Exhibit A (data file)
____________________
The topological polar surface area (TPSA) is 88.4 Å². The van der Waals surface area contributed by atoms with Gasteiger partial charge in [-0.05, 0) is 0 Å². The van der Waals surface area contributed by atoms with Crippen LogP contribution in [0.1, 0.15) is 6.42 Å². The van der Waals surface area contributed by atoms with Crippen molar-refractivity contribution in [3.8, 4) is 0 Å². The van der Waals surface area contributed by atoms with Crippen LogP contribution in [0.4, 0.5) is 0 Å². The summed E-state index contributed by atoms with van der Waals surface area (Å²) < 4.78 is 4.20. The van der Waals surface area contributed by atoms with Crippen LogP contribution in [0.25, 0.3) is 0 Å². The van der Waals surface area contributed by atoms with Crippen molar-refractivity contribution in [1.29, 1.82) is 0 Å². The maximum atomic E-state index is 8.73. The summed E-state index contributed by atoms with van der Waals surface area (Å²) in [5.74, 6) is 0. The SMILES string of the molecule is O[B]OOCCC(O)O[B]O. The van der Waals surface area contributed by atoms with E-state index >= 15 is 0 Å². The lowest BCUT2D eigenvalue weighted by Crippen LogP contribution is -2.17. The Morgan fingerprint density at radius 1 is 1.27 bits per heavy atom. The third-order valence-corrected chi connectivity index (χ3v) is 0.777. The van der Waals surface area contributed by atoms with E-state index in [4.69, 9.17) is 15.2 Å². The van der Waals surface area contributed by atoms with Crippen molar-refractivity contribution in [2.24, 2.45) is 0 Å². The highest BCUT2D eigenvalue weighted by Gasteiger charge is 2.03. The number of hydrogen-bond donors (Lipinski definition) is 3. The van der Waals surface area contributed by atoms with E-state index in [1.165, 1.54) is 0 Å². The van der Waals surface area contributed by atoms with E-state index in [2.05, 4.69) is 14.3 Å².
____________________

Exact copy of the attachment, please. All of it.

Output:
The topological polar surface area (TPSA) is 88.4 Å². The van der Waals surface area contributed by atoms with Gasteiger partial charge in [-0.05, 0) is 0 Å². The van der Waals surface area contributed by atoms with Crippen LogP contribution in [0.1, 0.15) is 6.42 Å². The van der Waals surface area contributed by atoms with Crippen molar-refractivity contribution in [3.8, 4) is 0 Å². The van der Waals surface area contributed by atoms with Crippen LogP contribution in [0.4, 0.5) is 0 Å². The summed E-state index contributed by atoms with van der Waals surface area (Å²) < 4.78 is 4.20. The van der Waals surface area contributed by atoms with Crippen LogP contribution in [0.25, 0.3) is 0 Å². The van der Waals surface area contributed by atoms with Crippen molar-refractivity contribution in [1.29, 1.82) is 0 Å². The maximum atomic E-state index is 8.73. The summed E-state index contributed by atoms with van der Waals surface area (Å²) in [5.74, 6) is 0. The SMILES string of the molecule is O[B]OOCCC(O)O[B]O. The van der Waals surface area contributed by atoms with E-state index >= 15 is 0 Å². The lowest BCUT2D eigenvalue weighted by Crippen LogP contribution is -2.17. The Morgan fingerprint density at radius 1 is 1.27 bits per heavy atom. The third-order valence-corrected chi connectivity index (χ3v) is 0.777. The van der Waals surface area contributed by atoms with E-state index in [4.69, 9.17) is 15.2 Å². The van der Waals surface area contributed by atoms with Crippen molar-refractivity contribution in [2.24, 2.45) is 0 Å². The highest BCUT2D eigenvalue weighted by Gasteiger charge is 2.03. The number of hydrogen-bond donors (Lipinski definition) is 3. The van der Waals surface area contributed by atoms with E-state index in [1.165, 1.54) is 0 Å². The van der Waals surface area contributed by atoms with E-state index in [2.05, 4.69) is 14.3 Å².